In Cruising Cuisine, Kay Pastorius has built a truly usable galley guide for both the skilled and the unskilled, like me, who need all the help they can get. This book offers tips on provisioning, stowage, keeping fruits and veggies fresh for extended periods of time, and descriptions of fresh produce the reader is likely to find while cruising foreign ports. She guides us through items that we use everyday and find in the USbut are not likely to find in third-world countries. Ever wonder if a wok or a bamboo steamer would come in handy on the boat? These are among her favorite galley equipment.
At the beginning of each chapter the reader will find tips and suggestions for substitute ingredients. Dont think scrambled eggs for breakfast are out of the question simply because the fresh egg supply has been depletedstock up with powdered egg mix.
My favorite is the no-knead yeast bread recipe. For those of us who dont get our jollies from kneading yeast bread and tossing flour all over the galley, this recipe is for us. Some recipes have ingredients that a lot of sailors arent likely to have on hand, like capers or Granny Smith apples. Theyre not part of my standard provisions and Im not sure where Id find them other than the US. My suggestion is to take a look through the book when provisioning and if theres a recipe youre interested in, buy the ingredients when theyre available.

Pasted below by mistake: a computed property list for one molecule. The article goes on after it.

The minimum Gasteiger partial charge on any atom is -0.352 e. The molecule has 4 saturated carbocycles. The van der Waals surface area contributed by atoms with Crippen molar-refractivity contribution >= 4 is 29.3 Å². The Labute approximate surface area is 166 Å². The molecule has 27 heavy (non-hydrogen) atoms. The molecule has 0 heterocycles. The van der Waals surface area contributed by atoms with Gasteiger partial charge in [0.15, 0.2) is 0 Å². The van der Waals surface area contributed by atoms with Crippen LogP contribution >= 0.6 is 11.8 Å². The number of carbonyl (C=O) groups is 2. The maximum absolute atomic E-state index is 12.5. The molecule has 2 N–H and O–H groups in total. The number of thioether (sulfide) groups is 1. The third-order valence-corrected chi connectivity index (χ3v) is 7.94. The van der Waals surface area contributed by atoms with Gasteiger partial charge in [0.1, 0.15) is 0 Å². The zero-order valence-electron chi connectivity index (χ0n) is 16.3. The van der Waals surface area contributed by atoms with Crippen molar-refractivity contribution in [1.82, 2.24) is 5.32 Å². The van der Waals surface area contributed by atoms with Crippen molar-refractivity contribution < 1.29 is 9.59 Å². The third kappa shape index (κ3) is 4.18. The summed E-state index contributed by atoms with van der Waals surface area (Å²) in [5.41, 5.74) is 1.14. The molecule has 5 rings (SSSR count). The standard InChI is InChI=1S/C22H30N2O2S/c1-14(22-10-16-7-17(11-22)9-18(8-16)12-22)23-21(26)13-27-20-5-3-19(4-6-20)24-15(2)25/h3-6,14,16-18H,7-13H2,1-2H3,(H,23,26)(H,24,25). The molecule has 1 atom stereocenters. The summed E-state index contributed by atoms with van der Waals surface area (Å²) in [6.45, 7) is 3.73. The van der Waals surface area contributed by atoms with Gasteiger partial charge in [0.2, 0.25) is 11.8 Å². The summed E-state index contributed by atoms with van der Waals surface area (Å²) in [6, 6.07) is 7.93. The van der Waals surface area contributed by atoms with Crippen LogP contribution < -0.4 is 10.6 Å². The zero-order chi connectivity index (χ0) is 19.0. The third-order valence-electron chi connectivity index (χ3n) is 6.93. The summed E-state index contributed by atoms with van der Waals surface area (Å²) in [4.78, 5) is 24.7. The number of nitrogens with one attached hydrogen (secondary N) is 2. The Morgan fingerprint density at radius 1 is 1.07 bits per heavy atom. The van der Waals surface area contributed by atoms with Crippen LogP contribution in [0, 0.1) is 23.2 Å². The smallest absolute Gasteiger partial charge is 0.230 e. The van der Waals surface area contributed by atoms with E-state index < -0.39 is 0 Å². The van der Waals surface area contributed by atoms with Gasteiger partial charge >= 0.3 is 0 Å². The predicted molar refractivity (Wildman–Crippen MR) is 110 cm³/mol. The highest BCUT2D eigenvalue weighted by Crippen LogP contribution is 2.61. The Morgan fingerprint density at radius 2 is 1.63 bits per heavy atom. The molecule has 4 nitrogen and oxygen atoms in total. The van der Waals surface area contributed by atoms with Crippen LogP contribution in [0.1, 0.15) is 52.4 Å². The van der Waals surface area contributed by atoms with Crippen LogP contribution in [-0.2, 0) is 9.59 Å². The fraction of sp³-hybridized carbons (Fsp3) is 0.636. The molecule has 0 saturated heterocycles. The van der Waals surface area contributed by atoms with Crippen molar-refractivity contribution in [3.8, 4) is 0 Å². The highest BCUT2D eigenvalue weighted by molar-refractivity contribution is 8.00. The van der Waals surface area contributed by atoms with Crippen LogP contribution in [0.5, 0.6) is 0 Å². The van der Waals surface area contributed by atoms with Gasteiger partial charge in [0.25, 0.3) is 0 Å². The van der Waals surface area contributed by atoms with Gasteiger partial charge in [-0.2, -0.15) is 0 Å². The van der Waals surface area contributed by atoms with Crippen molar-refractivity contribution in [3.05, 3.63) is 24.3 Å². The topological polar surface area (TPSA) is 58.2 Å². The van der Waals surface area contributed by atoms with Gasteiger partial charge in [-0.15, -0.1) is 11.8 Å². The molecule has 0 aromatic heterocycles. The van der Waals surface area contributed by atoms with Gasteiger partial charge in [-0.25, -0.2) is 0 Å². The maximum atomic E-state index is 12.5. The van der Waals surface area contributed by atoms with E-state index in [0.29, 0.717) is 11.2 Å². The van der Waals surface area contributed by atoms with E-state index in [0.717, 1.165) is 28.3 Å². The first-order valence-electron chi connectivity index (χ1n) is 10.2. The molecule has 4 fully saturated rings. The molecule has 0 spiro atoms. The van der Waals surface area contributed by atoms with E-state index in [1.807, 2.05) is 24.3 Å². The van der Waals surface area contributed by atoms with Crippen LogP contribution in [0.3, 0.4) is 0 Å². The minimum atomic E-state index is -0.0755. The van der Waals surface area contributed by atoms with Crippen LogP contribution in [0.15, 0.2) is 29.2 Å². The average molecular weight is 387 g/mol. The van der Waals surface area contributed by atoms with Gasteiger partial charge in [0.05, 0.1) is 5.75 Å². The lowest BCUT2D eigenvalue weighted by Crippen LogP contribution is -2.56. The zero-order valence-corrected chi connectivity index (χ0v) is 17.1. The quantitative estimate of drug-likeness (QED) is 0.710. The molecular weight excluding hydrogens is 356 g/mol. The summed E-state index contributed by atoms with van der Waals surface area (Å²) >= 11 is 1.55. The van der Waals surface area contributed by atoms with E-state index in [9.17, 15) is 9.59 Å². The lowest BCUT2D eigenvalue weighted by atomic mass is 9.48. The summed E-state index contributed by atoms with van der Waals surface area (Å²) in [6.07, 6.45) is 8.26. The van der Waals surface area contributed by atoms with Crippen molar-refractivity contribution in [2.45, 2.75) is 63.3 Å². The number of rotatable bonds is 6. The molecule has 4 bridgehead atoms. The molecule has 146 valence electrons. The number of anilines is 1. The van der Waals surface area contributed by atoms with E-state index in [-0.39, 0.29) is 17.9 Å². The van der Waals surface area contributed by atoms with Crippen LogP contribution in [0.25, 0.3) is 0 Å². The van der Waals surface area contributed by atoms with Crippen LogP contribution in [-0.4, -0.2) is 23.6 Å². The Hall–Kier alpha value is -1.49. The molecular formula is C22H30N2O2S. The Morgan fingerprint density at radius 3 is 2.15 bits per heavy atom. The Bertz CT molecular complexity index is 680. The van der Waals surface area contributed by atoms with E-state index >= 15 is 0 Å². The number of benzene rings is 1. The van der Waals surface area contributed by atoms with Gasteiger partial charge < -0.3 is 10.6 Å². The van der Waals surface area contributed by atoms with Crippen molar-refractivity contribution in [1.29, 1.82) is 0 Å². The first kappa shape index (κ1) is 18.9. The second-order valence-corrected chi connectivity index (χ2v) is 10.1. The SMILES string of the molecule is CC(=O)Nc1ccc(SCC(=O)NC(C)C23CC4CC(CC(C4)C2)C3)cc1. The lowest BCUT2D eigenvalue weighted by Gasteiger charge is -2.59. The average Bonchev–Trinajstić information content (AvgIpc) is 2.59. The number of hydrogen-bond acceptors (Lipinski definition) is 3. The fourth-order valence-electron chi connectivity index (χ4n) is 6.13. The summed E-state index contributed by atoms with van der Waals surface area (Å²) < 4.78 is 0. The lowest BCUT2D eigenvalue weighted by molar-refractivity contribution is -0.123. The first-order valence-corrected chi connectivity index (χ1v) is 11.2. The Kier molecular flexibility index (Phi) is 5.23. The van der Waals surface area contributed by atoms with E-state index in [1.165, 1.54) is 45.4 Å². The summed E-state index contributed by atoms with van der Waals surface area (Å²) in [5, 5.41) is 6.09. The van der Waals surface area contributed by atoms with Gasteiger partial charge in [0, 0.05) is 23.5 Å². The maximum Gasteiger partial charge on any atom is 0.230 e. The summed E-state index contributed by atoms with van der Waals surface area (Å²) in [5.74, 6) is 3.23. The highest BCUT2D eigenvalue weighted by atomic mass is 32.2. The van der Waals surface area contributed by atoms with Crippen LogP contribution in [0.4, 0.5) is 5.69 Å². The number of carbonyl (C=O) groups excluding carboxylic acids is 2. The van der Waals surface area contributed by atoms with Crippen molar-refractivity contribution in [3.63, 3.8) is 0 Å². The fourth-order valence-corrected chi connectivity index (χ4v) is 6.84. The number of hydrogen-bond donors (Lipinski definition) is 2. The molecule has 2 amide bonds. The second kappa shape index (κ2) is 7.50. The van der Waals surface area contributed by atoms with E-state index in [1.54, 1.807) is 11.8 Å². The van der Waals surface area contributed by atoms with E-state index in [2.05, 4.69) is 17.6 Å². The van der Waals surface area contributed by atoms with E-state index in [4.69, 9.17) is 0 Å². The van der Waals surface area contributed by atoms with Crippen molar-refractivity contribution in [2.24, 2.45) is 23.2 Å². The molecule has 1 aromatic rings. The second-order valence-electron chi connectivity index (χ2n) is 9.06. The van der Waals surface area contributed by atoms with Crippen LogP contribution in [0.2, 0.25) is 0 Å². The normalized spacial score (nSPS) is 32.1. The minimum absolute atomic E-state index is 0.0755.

This is more than a cookbook. From appetizers to desserts, its an excellent guide and source of information for the experienced and inexperienced galley maid looking for tips to provide interesting and varied menus, whether its for a coastal cruise or an offshore passage. For the galley guy, I dont know how you could get by without this book.
Ragged Mountain Press, Camden, ME
218 pages in paperback
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